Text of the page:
Retirement Saving Strategies: Going Beyond Your 401(k)

December 09, 2013

Are you doing enough these days to prepare for retirement?  If not, you’re not alone. Nearly four out of five people feel they aren’t on track to meet their retirement income goals. 

The most common solution out there that doesn’t always require a financial guru to point out is pretty easy to identify. Save more.  The real work begins when we take the time to run a basic retirement calculator to figure out how much is needed.  The next step is to figure out where to save.

When it comes to retirement planning, most financial planners spend a great deal of time and attention on encouraging people to maximize the benefits of employer-sponsored retirement plans such as a 401(k).  It makes perfect sense to at least contribute up to the maximum amount to receive your company match if one is provided.  Approximately 70 % of small companies provide a match and 86% of large employers provide their employees with some type of matching contribution.

Even if that added sweetener of an employer match isn’t added to your retirement plan at work, there are many other aspects of 401(k) plans that make contributing to these tax-advantaged accounts a wise decision. There are high contribution limits ($17,500 in 2013 for those under 50, $23,000 for ages 50 and older).  The ease of payroll deductions is an added bonus and the majority of employees in the workforce say they wouldn’t even save for retirement if it wasn’t for their retirement plan at work.

While the primary focus during the accumulation stage of the retirement planning process is on 401(k) plans and other employer-sponsored plans, there are still other tax advantaged ways to build your retirement nest egg:

Health Savings Accounts (HSAs) – Defined contribution plans offer either tax breaks today (pre-tax 401k) or tax breaks later (Roth 401k).  Participants in a high-deductible health insurance plan can benefit from both the ability to lower taxes today with contributions to a Health Savings Account (HSA) and tax-free withdrawals when these funds are used for qualified medical expenses.  This is a win-win situation and HSAs popularity is growing because of high contribution limits ($3,250 for individual policies and $6,450 for family coverage plus an additional $1,000 to both for those over age 55).  You can even boost your retirement nest egg with HSAs because there are no penalties for using these accounts for non-medical expenses once you reach age 65. (Non-qualified withdrawals after age 65 are taxed at ordinary income tax rates.)

Roth IRAs – The ability to contribute to Roth IRAs is based on certain income limits.  (This should not be confused with Roth 401ks that are not subject to income limitations.)  The primary benefit of Roth accounts are the ability to invest after-tax money in an account that grows tax-free as long as the account has been open 5 years and withdrawals take place after age 59 ½.  Current contributions are limited to $5,500 per year ($6,500 for ages 50 or older).  There is also easier access to your funds pre-retirement since contributions are accessible tax and penalty free at any time.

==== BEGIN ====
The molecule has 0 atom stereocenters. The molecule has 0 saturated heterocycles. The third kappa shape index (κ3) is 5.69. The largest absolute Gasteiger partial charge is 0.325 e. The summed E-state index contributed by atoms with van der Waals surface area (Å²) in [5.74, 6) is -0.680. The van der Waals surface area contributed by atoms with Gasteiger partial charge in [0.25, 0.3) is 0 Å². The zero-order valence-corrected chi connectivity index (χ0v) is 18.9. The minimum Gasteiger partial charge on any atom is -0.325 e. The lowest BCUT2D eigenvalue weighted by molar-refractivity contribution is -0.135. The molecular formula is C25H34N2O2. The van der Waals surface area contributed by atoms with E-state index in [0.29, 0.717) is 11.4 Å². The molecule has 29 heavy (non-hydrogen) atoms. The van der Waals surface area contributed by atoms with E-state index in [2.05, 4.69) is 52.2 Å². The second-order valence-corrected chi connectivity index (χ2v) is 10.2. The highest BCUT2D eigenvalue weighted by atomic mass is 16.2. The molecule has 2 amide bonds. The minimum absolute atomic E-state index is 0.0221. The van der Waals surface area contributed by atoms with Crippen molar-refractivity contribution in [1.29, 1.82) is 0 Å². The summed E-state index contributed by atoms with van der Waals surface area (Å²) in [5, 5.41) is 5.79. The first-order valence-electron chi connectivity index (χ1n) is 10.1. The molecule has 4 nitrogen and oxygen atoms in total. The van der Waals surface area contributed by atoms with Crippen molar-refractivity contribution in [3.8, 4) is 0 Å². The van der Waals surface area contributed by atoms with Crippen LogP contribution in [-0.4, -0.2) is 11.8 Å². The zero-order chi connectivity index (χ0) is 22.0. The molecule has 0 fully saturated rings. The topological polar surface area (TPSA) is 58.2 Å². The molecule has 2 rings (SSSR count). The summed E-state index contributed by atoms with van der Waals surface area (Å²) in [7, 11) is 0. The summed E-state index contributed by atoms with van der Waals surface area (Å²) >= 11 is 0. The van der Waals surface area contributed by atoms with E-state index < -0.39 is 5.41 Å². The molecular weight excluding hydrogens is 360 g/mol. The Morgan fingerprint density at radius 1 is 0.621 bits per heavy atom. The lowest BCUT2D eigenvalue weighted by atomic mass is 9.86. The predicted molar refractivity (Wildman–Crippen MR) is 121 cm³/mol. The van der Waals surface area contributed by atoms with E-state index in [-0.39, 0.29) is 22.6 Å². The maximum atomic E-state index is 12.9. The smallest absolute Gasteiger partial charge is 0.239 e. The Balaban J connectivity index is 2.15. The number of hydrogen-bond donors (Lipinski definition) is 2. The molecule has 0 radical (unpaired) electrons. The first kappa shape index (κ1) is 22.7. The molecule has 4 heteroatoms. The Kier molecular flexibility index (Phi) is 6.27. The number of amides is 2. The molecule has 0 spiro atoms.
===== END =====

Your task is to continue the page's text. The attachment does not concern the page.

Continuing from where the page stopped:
Taxable brokerage accounts – If you are in a position to max out your contributions to retirement accounts such as the 401k and IRA, don’t forget about historically low long-term capital gains tax rates for investments.  Tax-efficient investments such as municipal bonds, individual stocks, ETFs, and low turnover mutual funds are good options since you will have to pay taxes on these accounts.  However, the majority of taxpayers are either taxed at the 0% or 15% tax rate for investments held over 12 months.  Here is a copy of the current tax rate table (Note: taxpayers in the 10% and 15% marginal tax brackets have a 0% capital gains rate).

Buying a home – Finally, your primary residence can also be considered a strategic aspect of your retirement plan. After all, owning a home mortgage-free during retirement means not having to pay for housing (beyond property taxes and maintenance costs), which could otherwise be a significant expense.  Many homeowners are choosing to become mortgage-free during retirement and making extra payments each month to fast track the process.  You can also invest in real estate to generate rental income or free up the equity in your home by downsizing or taking a reverse mortgage.

The next time you run a basic retirement calculation or review your 401k plan, keep in mind there are other crucial ways to save for retirement. Just be sure that you are at least taking full advantage of your retirement plan at work before looking elsewhere.  You don’t want to leave any free money on the table in the form of matching contributions and there is something to be said about the ease and simplicity of payroll deductions!